Anyway the phrase "deadbeat nation" is going to have a lot more resonance coming out of Obama's mouth than in Rubio's letter.
In a bizarre twist, the U.S Government has apparently adopted a tactic normally reserved for deadbeat dads on Superbowl Sunday.
When marriages fail, the deadbeat dad is the norm in American society, not the exception.
It caught a lot of people's ears just now when Obama said, "We are not a deadbeat nation."
The claims have led one tabloid to brand Jenner a “deadbeat daughter.”
I knew you looked a deadbeat, but Id no idea I was quite so bad, he said.
The bartender, accepting the situation as generally inclusive, put his hands up along with his deadbeat patrons.
The sparrow was deadbeat, and was travelling slowly to the north and west on a zigzag course, about two hundred feet high.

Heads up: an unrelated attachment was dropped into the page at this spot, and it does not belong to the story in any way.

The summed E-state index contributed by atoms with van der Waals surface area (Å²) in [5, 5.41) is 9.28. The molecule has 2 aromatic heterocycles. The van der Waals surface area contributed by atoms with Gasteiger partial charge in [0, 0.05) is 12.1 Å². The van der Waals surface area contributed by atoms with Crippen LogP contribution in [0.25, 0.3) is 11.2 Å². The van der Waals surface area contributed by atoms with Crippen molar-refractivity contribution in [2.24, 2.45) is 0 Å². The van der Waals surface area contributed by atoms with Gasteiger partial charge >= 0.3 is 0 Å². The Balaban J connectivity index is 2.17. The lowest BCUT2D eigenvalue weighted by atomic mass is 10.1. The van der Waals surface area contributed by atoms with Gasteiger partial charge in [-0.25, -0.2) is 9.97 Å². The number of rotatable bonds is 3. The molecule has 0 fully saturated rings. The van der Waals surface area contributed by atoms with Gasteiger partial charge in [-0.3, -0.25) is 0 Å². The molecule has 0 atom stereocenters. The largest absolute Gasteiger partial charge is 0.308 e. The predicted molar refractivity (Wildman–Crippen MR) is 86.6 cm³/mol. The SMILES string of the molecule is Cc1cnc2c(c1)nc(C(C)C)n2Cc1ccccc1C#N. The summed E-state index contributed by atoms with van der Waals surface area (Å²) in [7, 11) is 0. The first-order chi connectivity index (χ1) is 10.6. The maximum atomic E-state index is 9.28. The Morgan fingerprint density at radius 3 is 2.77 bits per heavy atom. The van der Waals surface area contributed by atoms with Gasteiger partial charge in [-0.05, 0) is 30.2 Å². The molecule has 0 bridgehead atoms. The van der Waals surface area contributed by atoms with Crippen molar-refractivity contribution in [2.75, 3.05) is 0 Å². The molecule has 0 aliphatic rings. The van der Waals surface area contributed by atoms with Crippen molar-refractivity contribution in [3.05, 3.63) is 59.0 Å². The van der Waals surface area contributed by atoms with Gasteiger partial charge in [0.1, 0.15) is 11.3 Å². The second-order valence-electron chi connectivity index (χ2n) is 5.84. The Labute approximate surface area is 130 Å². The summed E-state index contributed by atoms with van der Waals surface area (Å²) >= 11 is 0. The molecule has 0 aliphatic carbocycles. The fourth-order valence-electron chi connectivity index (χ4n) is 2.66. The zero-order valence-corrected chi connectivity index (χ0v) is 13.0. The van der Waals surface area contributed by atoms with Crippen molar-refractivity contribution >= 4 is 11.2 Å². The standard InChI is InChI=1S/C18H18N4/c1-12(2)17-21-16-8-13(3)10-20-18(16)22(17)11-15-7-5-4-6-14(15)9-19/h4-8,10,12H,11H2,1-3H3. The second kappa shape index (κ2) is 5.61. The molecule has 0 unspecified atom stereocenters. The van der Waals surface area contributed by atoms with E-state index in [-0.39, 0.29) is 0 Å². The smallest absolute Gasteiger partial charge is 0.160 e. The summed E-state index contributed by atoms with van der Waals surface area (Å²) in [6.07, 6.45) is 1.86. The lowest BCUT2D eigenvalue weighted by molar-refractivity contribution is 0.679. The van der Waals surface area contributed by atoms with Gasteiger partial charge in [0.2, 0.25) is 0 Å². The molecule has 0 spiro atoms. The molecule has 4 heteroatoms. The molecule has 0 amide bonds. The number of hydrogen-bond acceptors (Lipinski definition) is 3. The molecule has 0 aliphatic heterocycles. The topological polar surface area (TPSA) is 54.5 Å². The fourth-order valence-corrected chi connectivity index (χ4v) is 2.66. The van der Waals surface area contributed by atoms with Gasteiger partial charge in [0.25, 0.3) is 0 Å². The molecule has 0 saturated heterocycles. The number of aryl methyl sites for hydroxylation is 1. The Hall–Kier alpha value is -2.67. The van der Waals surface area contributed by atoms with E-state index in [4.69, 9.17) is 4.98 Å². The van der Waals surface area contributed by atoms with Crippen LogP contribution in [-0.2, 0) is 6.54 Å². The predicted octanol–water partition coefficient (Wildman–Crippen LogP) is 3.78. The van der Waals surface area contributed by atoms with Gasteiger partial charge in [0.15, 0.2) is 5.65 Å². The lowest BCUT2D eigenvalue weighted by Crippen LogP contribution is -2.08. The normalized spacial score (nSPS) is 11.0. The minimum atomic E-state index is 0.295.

"worthless sponging idler," 1863, American English slang, perhaps originally Civil War slang, from dead (adj.) + beat. Earlier used colloquially as an adjectival expression to mean "completely beaten" (1821), and perhaps the base notion is of "worn out, good for nothing." It is noted in a British source from 1861 as a term for "a pensioner."
In England "dead beat" means worn out, used up. ... But here, "dead beat" is used, as a substantive, to mean a scoundrel, a shiftless, swindling vagabond. We hear it said that such a man is a beat or a dead beat. The phrase thus used is not even good slang. It is neither humorous nor descriptive. There is not in it even a perversion of the sense of the words of which it is composed. Its origin is quite beyond conjecture. ["Americanisms," in "The Galaxy," January 1878]It also was used of a kind of regulating mechanism in pendulum clocks.
To sponge, loaf, etc: Living off interest is not exactly deadbeating
[1863+; fr dead, ''complete, completely'' and beat, ''sponger'']